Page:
Unfortunately, keeping my hands ‘like this’ meant that I had to have the stability to balance a stationary unicycle perched atop a beach ball. During a hurricane. Needless to say, I bumbled my way down the slide, hit the water at a precarious angle, and fulfilled my 6 cups of water a day stipulation before the lifeguard stopped laughing for long enough to pull me out. Trying to salvage my pride, I thanked the man in a dignified tone, turned around and looked up at the sky, from where a couple of amateurs had begun their smooth descent into the calm waters, their hands positioned nothing ‘like this.’

Assured that all was well with the world despite the presence of lifeguards with a disturbingly morbid sense of humor, I took a step backwards. My foot missed the step, my hands lurched desperately for support, and together my friend and I descended into the waters. That was the last time I was in a swimming pool. 

Write Like West Wing 1

My newest hobby: writing down West Wing-style dialogues during a boring class. My notebook page was overflowing with these scrawls beside some actual note-taking, so I decided to preserve them for posterity. You don’t need to know the show’s actual characters, but if you do, imagine them traversing the corridors with more important things on their mind while engaging in these ditties.

I started off with a simple:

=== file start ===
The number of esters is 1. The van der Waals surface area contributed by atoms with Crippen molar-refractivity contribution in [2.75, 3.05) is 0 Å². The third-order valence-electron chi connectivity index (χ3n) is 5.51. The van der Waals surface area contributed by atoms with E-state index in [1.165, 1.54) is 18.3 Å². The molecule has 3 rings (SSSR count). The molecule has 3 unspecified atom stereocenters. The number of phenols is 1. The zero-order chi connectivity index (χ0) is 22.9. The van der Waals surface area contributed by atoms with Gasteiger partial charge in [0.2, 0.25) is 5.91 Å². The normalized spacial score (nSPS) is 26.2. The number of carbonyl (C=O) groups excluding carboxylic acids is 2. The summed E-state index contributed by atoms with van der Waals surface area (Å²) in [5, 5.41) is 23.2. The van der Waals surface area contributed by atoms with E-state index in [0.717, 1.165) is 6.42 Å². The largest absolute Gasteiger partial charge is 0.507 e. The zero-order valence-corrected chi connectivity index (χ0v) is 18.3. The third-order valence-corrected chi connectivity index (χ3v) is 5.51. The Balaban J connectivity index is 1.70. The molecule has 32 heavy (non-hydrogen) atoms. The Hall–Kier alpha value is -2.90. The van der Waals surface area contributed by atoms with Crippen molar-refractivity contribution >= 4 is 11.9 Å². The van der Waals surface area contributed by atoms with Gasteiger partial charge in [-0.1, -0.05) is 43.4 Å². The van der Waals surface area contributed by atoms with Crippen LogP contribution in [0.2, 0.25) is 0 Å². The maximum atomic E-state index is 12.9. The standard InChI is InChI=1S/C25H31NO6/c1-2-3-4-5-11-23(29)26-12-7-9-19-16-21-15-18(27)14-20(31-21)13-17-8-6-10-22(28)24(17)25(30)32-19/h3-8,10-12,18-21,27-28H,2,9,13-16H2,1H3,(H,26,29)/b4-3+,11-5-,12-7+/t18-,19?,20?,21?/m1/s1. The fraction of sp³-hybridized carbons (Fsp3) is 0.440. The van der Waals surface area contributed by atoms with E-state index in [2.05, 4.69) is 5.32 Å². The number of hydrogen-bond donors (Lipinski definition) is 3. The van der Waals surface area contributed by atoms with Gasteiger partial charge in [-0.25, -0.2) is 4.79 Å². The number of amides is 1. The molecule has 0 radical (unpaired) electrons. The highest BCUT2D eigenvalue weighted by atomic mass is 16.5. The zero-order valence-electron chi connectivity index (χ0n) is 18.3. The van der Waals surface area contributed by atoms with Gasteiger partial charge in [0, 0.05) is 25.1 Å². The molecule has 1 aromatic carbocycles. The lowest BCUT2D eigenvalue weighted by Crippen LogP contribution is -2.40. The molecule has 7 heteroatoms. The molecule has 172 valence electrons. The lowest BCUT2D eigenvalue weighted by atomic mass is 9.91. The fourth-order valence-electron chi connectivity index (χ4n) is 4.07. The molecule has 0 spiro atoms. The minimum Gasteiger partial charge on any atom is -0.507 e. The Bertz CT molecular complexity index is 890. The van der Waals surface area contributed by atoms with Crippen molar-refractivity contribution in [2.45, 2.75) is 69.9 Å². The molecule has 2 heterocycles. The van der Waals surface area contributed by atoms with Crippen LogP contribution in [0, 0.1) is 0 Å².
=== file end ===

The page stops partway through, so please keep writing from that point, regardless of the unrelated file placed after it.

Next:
“It’s gonna be tedious, Josh.”
“Yes it is. But if tedium were a problem, you wouldn’t work for the government, would you Donna?”
“I don’t work for the government, I work for you.”
“Good, I’ll expect it on my desk by 5 then.”

…and moved on to a slightly more complex:
Donna: “I’m going to a Yanni concert.”
“What are you, 50?!”
“Josh! That man is legendary -”
“For being bad, yes. Anyway, have fun with your grandmother.”
“I’m not going with my grandmother.”
“You have friends over 50?”
“You know why I can’t go with my grandmother? She died 10 years ago.”
Pause. “This is the part where I buy flowers to make it up to you, right?”

…and then the big one:
(Josh is walking to the vending machine, with Donna following)
“Josh, you wanna hear a moving story?”
“You know me, I’m always in the mood for a good tearjerker, Donna.”
“That’s what wakes me up in the mornings, the thought of narrating a touching tale to you.”
“I’m pretty sure that’s what wakes me up in the middle of the night.”
“Go on.”
“There was this homeless man who camped outside my apartment.”
“This isn’t a tale of love, is it?”